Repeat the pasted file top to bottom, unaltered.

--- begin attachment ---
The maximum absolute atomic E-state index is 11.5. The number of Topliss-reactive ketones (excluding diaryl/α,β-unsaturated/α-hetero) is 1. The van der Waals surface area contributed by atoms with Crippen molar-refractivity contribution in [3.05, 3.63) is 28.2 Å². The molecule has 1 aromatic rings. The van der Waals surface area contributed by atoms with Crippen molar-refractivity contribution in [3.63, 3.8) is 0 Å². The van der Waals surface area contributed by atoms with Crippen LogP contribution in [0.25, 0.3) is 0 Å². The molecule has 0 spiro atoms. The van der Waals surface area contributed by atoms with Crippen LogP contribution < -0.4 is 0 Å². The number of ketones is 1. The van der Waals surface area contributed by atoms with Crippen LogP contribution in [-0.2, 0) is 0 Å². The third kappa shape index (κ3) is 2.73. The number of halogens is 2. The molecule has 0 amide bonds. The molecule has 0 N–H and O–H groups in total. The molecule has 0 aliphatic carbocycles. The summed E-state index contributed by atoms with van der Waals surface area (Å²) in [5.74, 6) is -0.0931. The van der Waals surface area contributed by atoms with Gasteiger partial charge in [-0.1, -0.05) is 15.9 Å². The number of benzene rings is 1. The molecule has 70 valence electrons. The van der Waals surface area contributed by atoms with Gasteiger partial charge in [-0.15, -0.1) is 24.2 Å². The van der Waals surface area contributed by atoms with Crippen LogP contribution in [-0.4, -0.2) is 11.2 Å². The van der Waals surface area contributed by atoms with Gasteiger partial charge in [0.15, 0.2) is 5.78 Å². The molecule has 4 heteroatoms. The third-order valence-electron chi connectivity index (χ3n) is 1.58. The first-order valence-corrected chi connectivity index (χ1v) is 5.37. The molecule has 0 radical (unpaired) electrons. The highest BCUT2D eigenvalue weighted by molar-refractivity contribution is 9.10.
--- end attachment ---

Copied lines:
The maximum absolute atomic E-state index is 11.5. The number of Topliss-reactive ketones (excluding diaryl/α,β-unsaturated/α-hetero) is 1. The van der Waals surface area contributed by atoms with Crippen molar-refractivity contribution in [3.05, 3.63) is 28.2 Å². The molecule has 1 aromatic rings. The van der Waals surface area contributed by atoms with Crippen molar-refractivity contribution in [3.63, 3.8) is 0 Å². The van der Waals surface area contributed by atoms with Crippen LogP contribution in [0.25, 0.3) is 0 Å². The molecule has 0 spiro atoms. The van der Waals surface area contributed by atoms with Crippen LogP contribution < -0.4 is 0 Å². The number of ketones is 1. The van der Waals surface area contributed by atoms with Crippen LogP contribution in [-0.2, 0) is 0 Å². The third kappa shape index (κ3) is 2.73. The number of halogens is 2. The molecule has 0 amide bonds. The molecule has 0 N–H and O–H groups in total. The molecule has 0 aliphatic carbocycles. The summed E-state index contributed by atoms with van der Waals surface area (Å²) in [5.74, 6) is -0.0931. The van der Waals surface area contributed by atoms with Gasteiger partial charge in [-0.1, -0.05) is 15.9 Å². The number of benzene rings is 1. The molecule has 70 valence electrons. The van der Waals surface area contributed by atoms with Gasteiger partial charge in [-0.15, -0.1) is 24.2 Å². The van der Waals surface area contributed by atoms with Crippen LogP contribution in [-0.4, -0.2) is 11.2 Å². The van der Waals surface area contributed by atoms with Gasteiger partial charge in [0.15, 0.2) is 5.78 Å². The molecule has 4 heteroatoms. The third-order valence-electron chi connectivity index (χ3n) is 1.58. The first-order valence-corrected chi connectivity index (χ1v) is 5.37. The molecule has 0 radical (unpaired) electrons. The highest BCUT2D eigenvalue weighted by molar-refractivity contribution is 9.10.